Are migraines just for “silly women”?

Courtney Thorne-Smith is a television actress who has starred in several hit television shows, including the classic Melrose Place, Two and Half Men, Ally McBeal, and According to Jim. She’s also one of the few celebrities to speak openly about her migraines.

Like too many people with migraine, she put off seeking medical care. Why? In a 2003 interview, she explains:

“My fear was that I was just a neurotic woman … I was scared to go into a doctor’s office and have them [say], ‘You silly, silly woman, there’s nothing wrong with you.’ That was my fear … so I kept trying to fix it myself.” 1

Like actress Thorne-Smith, men and women with migraine often feel as though their pain will not be taken seriously, partly because migraine isn’t understood to be as legitimate as other conditions deemed more ‘serious.’ Studies suggest that lots of people are reluctant to seek care for her migraines: nearly a third of people with migraine had never consulted a physician for headache, and fewer than half are currently receiving medical care. 2

We don’t really know why people don’t see their doctor for migraines. But part of the problem might be attributed to a general sense of whether their headaches are serious enough to seek help and how the physician will react to their complaints. We develop this “general sense” about the world from different places, like conversations that we have with friends and family. But a lot of it comes from the way that headache is portrayed in popular culture. References to headache can be found everywhere, including advertisements for medication, self-help websites, books, magazines, common jokes, and everyday language.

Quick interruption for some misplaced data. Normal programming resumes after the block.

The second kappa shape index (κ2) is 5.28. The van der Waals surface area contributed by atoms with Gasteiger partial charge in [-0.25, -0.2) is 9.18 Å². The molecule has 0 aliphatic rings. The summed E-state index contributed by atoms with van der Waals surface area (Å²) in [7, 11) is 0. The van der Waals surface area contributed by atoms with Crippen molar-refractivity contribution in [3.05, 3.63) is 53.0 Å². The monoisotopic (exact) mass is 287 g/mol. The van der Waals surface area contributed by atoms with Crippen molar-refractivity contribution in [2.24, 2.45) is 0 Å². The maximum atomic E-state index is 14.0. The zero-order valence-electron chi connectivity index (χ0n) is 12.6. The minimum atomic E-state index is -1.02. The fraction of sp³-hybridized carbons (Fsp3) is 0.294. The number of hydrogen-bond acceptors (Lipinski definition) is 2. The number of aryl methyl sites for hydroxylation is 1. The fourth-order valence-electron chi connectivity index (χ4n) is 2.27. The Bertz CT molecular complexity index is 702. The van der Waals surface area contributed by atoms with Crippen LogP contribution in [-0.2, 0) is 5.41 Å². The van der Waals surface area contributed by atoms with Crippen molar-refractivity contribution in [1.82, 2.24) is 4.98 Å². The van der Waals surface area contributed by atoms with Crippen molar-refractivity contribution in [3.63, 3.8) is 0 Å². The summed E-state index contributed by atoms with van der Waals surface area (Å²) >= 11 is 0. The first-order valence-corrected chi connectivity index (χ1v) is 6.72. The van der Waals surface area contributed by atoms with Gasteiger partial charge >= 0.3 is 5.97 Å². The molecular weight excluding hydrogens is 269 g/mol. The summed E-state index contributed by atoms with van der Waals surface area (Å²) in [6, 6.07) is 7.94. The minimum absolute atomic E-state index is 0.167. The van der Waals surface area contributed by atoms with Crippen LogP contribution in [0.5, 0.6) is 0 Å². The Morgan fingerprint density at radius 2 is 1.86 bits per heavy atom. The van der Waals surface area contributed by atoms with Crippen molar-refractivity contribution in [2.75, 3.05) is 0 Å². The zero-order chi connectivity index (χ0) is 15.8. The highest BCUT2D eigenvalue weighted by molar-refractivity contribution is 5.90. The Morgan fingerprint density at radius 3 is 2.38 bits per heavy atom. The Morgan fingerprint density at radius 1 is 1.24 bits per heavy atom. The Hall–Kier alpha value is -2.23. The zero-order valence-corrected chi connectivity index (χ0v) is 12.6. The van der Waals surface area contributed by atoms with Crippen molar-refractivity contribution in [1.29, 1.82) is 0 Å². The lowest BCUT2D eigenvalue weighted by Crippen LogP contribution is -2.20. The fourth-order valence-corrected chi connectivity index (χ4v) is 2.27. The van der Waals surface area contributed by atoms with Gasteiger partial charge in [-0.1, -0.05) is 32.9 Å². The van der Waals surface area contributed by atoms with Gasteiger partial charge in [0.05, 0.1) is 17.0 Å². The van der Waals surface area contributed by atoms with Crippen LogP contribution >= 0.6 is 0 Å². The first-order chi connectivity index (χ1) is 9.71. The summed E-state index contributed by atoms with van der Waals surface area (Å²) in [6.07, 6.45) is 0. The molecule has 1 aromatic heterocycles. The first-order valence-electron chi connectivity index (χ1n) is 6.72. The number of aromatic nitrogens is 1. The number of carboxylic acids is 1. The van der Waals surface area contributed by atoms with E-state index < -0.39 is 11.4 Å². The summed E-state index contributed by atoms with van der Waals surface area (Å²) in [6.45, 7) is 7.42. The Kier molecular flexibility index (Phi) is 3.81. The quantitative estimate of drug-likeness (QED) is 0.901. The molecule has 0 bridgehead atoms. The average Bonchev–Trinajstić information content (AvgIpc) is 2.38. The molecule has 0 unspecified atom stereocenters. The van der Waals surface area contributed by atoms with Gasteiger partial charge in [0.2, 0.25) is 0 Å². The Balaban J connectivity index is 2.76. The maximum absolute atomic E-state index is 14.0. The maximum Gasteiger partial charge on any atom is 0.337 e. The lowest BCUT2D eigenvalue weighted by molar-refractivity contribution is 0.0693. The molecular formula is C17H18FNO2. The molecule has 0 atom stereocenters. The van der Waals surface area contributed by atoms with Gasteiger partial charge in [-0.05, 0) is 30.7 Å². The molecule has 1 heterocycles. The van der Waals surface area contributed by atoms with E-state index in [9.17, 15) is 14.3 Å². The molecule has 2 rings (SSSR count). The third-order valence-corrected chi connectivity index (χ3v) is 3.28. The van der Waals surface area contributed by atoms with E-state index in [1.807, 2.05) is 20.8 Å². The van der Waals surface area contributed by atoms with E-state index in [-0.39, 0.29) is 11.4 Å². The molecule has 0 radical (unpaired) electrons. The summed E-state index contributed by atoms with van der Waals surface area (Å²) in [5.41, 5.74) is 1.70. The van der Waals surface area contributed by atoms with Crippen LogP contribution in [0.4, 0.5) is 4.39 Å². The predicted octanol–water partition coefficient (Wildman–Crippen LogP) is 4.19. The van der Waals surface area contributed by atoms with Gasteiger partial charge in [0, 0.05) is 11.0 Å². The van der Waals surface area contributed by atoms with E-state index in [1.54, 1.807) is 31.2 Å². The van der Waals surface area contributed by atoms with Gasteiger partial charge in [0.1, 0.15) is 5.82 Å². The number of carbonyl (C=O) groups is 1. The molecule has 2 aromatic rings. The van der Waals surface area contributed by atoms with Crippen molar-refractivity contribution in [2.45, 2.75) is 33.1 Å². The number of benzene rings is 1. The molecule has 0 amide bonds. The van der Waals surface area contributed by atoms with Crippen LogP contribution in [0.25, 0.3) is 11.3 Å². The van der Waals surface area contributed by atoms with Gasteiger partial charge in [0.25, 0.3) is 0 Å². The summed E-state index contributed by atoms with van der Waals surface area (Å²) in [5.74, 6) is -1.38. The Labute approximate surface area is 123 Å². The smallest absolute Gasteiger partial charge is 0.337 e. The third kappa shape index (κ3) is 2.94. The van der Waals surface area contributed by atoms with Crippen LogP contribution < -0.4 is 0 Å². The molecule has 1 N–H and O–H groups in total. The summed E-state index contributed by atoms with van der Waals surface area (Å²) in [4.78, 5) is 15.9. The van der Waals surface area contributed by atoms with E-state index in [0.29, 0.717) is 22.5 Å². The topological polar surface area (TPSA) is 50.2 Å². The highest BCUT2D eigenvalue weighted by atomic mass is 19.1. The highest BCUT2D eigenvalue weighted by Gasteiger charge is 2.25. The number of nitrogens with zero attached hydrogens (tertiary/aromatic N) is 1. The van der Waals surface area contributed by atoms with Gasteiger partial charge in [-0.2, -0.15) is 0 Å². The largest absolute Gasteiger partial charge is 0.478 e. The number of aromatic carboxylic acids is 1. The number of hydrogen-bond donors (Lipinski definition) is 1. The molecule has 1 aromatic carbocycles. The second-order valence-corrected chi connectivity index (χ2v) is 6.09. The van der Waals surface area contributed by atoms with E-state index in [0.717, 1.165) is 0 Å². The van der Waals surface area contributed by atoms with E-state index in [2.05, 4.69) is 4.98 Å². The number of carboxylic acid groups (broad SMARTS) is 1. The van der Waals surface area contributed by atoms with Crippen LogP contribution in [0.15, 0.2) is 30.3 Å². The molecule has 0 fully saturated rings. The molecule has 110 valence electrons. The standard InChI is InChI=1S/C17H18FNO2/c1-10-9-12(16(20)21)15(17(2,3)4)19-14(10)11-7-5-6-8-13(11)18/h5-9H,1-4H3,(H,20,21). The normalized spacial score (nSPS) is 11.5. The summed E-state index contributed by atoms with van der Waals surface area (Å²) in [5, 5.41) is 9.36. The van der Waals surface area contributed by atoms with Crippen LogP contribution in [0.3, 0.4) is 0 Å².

So what do these “cultural representations” teach us about headache disorders? Most cultural references to migraine and headache relate back to stress, as in “This traffic is a headache.” Comments like this might lead the casual observer to believe that headaches are really just an aggravation, rather than something more serious.

More trying are references to those who have migraines as either malingerers or hypochondriacs, as in a cartoon I have in my files depicting a male patient asking his frustrated physician: “Right, that’s the headaches, stiff neck, lower back pain. Now what’s this hypochondria you were mentioning?”

And then there is my pet peeve: the constant references to headache as a way of avoiding sex, as evidenced by the classic punchline: “Not tonight, honey.”

Are there any cultural representations of migraine that drive you nuts?

This article represents the opinions, thoughts, and experiences of the author; none of this content has been paid for by any advertiser. The Migraine.com team does not recommend or endorse any products or treatments discussed herein. Learn more about how we maintain editorial integrity here.
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